July 9, 2021

India is pushing for the European Union to amend rules on pesticide residues that are said to be hitting the country’s rice producers.

Concerns over the EU’s maximum residue limit (MRL) for a fungicide, tricyclazole, were raised by India’s agriculture minister, Narendra Singh Tomar, during a virtual meeting this week with Janusz Wojciechowski, the bloc’s agriculture commissioner.

According to reports from the Press Trust of India, the EU has reduced its MRL for the fungicide, which protects rice from a fungus with the scientific name Magnaporthe oryzae, and this is hitting India’s basmati rice exporters.

Magnaporthe oryzae is responsible for a condition called blast, which causes lesions on many parts of the rice plant, including the leaves, stem and roots. Given rice’s importance as a staple crop, it is seen as one of the world’s most significant plant diseases.

According to reports, India has submitted material to the EU that would lead to the MRL for tricyclazole being “fixed”, something that would come into place in 2022 and ease the pressure on affected farmers.
For his part, Wojciechowski reportedly said that he would raise the issue with relevant colleagues, as it did not come under his trade brief.

Aside from using fungicides, crop rotation and efforts to avoid the excessive use of nitrogen fertilisers can help to control the disease.

Crops grown in fields that are under-irrigated are also at greater risk, while farmers often favour particular varieties with genetic resistance to the condition as a way of preventing outbreaks.

Rice blast is one of the world’s most serious crop diseases.

High pesticide residues in India’s food exports – and other countries rejecting shipments because of them – have been an issue for several years.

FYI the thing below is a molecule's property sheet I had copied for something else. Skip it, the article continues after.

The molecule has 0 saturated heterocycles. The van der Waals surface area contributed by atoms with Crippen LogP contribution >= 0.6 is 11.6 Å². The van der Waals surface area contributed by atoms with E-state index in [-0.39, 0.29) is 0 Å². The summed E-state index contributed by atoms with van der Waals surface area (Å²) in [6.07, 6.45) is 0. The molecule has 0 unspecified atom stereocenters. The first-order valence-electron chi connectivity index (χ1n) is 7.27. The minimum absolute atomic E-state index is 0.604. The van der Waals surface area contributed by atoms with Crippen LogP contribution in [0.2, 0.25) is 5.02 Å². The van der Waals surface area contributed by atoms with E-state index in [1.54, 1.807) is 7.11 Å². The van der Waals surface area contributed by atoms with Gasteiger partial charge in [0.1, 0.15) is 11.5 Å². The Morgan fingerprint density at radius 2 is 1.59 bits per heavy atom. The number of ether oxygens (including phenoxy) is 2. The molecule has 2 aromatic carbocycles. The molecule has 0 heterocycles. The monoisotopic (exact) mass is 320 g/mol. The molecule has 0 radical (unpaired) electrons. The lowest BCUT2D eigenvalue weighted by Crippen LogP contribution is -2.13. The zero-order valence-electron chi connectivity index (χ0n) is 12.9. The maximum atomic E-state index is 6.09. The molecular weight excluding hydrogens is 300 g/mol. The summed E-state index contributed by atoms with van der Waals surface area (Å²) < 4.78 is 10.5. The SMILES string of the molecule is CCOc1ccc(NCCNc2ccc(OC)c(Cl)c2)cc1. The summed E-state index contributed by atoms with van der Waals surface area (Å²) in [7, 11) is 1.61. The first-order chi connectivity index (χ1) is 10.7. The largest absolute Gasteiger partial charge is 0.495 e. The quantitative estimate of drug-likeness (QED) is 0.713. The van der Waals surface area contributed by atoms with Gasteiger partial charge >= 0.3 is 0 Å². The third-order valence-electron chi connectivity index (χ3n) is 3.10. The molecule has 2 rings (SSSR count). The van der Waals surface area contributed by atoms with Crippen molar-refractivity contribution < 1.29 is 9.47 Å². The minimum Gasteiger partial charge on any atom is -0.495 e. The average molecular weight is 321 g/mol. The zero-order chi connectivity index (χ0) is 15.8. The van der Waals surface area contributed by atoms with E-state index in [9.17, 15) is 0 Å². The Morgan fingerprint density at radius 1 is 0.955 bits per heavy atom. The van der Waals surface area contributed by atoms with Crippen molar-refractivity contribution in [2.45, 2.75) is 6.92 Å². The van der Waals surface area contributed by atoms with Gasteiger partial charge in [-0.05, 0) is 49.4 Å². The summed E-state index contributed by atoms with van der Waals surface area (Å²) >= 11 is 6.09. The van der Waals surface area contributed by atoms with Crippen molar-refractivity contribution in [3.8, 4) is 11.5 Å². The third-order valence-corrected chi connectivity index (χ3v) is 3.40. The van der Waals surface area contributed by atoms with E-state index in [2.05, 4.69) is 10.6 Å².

In 2018, for example, the Hindu Business Line, a newspaper based in Chennai, reported that, despite the efforts of government to promote food exports, there was a problem of “rejections and bans in key markets on grounds of lack of compliance with food safety and health standards”.

A wide variety of products were said to be affected, ranging from mangoes to curry leaves, peanuts and shrimps, with shipments to markets including the United States, Japan, Vietnam and Saudi Arabia hit. As well residues of chemicals, bacterial and pest contamination has also been an issue.

“In the short run, such rejections and bans can led to financial losses while in the long run, exporters and farmers can lose market share to exporters from other countries, that are able to meet the food safety and health standards of importing countries,” the newspaper said.

Export boom

Despite the current concerns over rice shipments, India is enjoying a boom in its agricultural exports, including rice, with overall growth of almost a fifth over the past year, according to recent data.

Figures released by India’s commerce secretary, Anup Wadhawan, indicate they increased to $41.25 billion (€34.95 billion) in 2020-21, up 17.34 per cent on 2019-20’s figure of $35.16 billion (€29.79 billion).

Export growth is primarily being seen in grains, with increases in wheat, millet, rice and maize, among other crops.

Bumper harvests and large stockpiles have pushed down prices, with India’s wheat and rice prices falling below those of key competitors.

In comments reported by media following an online briefing, Wadhawan said the growth resulted from “the opportunities that Covid-19 offered” and agricultural policy changes in recent years.

“Many clusters and districts that were not exporting earlier have started doing it now,” he said.

Exports to some Asian countries have increased the fastest, among them Indonesia, to which they more than doubled, and Bangladesh, which saw almost as much of an increase.

Many of India’s key export markets for agricultural products are in Asia, including China, Malaysia and Nepal, although the country also has significant sales to the United States and the Middle East.

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